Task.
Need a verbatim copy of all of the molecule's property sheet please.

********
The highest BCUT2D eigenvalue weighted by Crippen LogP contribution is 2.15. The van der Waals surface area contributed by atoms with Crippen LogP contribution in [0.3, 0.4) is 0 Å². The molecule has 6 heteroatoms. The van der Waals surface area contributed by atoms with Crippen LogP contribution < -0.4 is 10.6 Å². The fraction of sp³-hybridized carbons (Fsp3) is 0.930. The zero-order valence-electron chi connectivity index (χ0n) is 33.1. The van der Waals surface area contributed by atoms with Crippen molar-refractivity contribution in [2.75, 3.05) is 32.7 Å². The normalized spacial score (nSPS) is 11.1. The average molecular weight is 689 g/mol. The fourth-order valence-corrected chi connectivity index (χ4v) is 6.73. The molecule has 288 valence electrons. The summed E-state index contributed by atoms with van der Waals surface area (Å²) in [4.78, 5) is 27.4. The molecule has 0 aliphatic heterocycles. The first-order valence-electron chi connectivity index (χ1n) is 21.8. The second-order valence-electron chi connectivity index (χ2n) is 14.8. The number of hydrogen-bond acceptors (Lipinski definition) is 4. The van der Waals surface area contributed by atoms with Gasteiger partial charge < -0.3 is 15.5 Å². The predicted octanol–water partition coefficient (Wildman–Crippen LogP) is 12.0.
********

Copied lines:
The highest BCUT2D eigenvalue weighted by Crippen LogP contribution is 2.15. The van der Waals surface area contributed by atoms with Crippen LogP contribution in [0.3, 0.4) is 0 Å². The molecule has 6 heteroatoms. The van der Waals surface area contributed by atoms with Crippen LogP contribution < -0.4 is 10.6 Å². The fraction of sp³-hybridized carbons (Fsp3) is 0.930. The zero-order valence-electron chi connectivity index (χ0n) is 33.1. The van der Waals surface area contributed by atoms with Crippen molar-refractivity contribution in [2.75, 3.05) is 32.7 Å². The normalized spacial score (nSPS) is 11.1. The average molecular weight is 689 g/mol. The fourth-order valence-corrected chi connectivity index (χ4v) is 6.73. The molecule has 288 valence electrons. The summed E-state index contributed by atoms with van der Waals surface area (Å²) in [4.78, 5) is 27.4. The molecule has 0 aliphatic heterocycles. The first-order valence-electron chi connectivity index (χ1n) is 21.8. The second-order valence-electron chi connectivity index (χ2n) is 14.8. The number of hydrogen-bond acceptors (Lipinski definition) is 4. The van der Waals surface area contributed by atoms with Gasteiger partial charge < -0.3 is 15.5 Å². The predicted octanol–water partition coefficient (Wildman–Crippen LogP) is 12.0.